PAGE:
April 13, 2022

Bonus: Now is the time to invest in Black education

Traditionally, Black-led nonprofits have only received 2 to 4 percent of total philanthropic funding nationally. That’s in part why Liz Thompson co-founded The 1954 Project, which seeks to radically redesign how philanthropy connects with Black leaders in education. Every year, her organization awards a cohort of Luminaries with one million dollars each to continue their innovative work in education. In this episode, host Aimée Eubanks Davis is in conversation with Liz Thompson about her organization’s impact on the community.

April 6, 2022

The teacher shortage is a global crisis

The United Nations has declared the teacher shortage a global crisis. Who will teach the next generation of students? How will we recruit and retain Black educators, especially when they are leaving the profession at even higher rates? This week’s guest, Kimberly Eckert, is on a mission to address these problems in the state of Louisiana. With initiatives like hers, there is a glimmer of hope for saving our schools and in a larger sense, saving society.

March 30, 2022

No Black teachers in the building

The culture of our schools needs to change. In this episode, we hear from Morgan Jackson and her son and daughter, Kaleb and Aaliyah, about their education in predominantly white schools. Morgan is a Las Vegas educator, and a Ph.D student. She explains how she instills self-confidence and social awareness in her students and her own kids.

March 23, 2022

From the hood to Hogwarts

As a teen, Jason Brooks left his hometown of Watts in South L.A. to attend an all-boys boarding school. While he was there, he encountered many racist incidents with no adult to guide him through those experiences. That ignited his passion for teaching because he wanted to be there for kids like himself. In this episode, Jason recalls his teen years and speaks with his mentor Troy Kemp about how they reach and teach Black boys.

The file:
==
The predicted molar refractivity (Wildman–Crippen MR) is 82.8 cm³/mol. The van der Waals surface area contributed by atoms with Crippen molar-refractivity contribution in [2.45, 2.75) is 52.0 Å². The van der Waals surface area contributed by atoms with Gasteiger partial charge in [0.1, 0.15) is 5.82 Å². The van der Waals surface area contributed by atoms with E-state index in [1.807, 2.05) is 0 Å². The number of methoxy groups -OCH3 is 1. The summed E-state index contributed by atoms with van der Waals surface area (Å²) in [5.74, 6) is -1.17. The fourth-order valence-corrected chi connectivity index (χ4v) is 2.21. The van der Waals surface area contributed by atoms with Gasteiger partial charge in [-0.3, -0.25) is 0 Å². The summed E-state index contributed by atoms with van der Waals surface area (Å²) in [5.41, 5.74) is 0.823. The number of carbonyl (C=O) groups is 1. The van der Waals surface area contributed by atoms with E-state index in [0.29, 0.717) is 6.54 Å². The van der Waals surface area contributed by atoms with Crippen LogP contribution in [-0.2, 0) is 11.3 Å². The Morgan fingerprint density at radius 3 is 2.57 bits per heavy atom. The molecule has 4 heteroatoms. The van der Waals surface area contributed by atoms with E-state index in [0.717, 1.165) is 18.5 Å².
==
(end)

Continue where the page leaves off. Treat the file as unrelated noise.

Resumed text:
March 16, 2022

Student parent work is racial justice work

Forty percent of Black female undergraduates attending college are parents. This week’s guest is author of “Pregnant Girl,” Nicole Lynn Lewis, who had a newborn when she first enrolled at the College of William & Mary in the ‘90s. There, Nicole found a friend in her financial aid counselor, Tammy Currie. We reunited them after 20 years to discuss how that financial aid support helped Nicole feed her family and what colleges can do to support this invisible population of students.

March 9, 2022

It’s a sin to waste Black talent and Black brains

An estimated 38 thousand Black educators and administrators in public schools were fired in the South after the Brown v Board of Education decision in 1954. This episode highlights the rich past of Black education through the research of professor Michele Foster, best known for interviewing Black teachers who taught in the ‘50s. Michele is in conversation with one of her former PhD students, Tryphenia Peele Eady.

February 22, 2022

After 1954 (Official Trailer)

Description After the historic Brown v. Board of Education Supreme Court ruling in 1954, thousands of Black teachers lost their jobs in the process of integration. What did we lose when we lost these Black role models in the classroom?...